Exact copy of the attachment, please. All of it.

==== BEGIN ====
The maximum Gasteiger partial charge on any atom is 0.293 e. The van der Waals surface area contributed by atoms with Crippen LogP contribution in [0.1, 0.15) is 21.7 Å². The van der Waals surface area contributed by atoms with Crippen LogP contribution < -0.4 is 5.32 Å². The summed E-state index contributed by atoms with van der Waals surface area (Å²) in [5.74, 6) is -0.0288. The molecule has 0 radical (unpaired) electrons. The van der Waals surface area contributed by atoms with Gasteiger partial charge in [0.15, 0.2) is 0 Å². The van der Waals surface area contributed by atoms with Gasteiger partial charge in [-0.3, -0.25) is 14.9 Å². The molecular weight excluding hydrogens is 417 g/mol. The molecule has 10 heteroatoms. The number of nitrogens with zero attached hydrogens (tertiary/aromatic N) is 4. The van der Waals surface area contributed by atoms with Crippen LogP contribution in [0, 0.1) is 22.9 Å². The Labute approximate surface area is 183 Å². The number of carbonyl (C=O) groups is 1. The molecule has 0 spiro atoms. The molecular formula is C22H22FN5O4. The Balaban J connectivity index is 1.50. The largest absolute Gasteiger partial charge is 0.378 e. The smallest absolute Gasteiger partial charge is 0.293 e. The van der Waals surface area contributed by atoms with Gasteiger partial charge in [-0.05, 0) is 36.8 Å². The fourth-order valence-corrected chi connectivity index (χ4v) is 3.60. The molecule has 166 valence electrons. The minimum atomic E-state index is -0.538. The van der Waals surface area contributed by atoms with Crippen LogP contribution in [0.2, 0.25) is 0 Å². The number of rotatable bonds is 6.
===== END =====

The maximum Gasteiger partial charge on any atom is 0.293 e. The van der Waals surface area contributed by atoms with Crippen LogP contribution in [0.1, 0.15) is 21.7 Å². The van der Waals surface area contributed by atoms with Crippen LogP contribution < -0.4 is 5.32 Å². The summed E-state index contributed by atoms with van der Waals surface area (Å²) in [5.74, 6) is -0.0288. The molecule has 0 radical (unpaired) electrons. The van der Waals surface area contributed by atoms with Gasteiger partial charge in [0.15, 0.2) is 0 Å². The van der Waals surface area contributed by atoms with Gasteiger partial charge in [-0.3, -0.25) is 14.9 Å². The molecular weight excluding hydrogens is 417 g/mol. The molecule has 10 heteroatoms. The number of nitrogens with zero attached hydrogens (tertiary/aromatic N) is 4. The van der Waals surface area contributed by atoms with Crippen LogP contribution in [0, 0.1) is 22.9 Å². The Labute approximate surface area is 183 Å². The number of carbonyl (C=O) groups is 1. The molecule has 0 spiro atoms. The molecular formula is C22H22FN5O4. The Balaban J connectivity index is 1.50. The largest absolute Gasteiger partial charge is 0.378 e. The smallest absolute Gasteiger partial charge is 0.293 e. The van der Waals surface area contributed by atoms with Gasteiger partial charge in [-0.05, 0) is 36.8 Å². The fourth-order valence-corrected chi connectivity index (χ4v) is 3.60. The molecule has 166 valence electrons. The minimum atomic E-state index is -0.538. The van der Waals surface area contributed by atoms with Crippen LogP contribution in [0.2, 0.25) is 0 Å². The number of rotatable bonds is 6.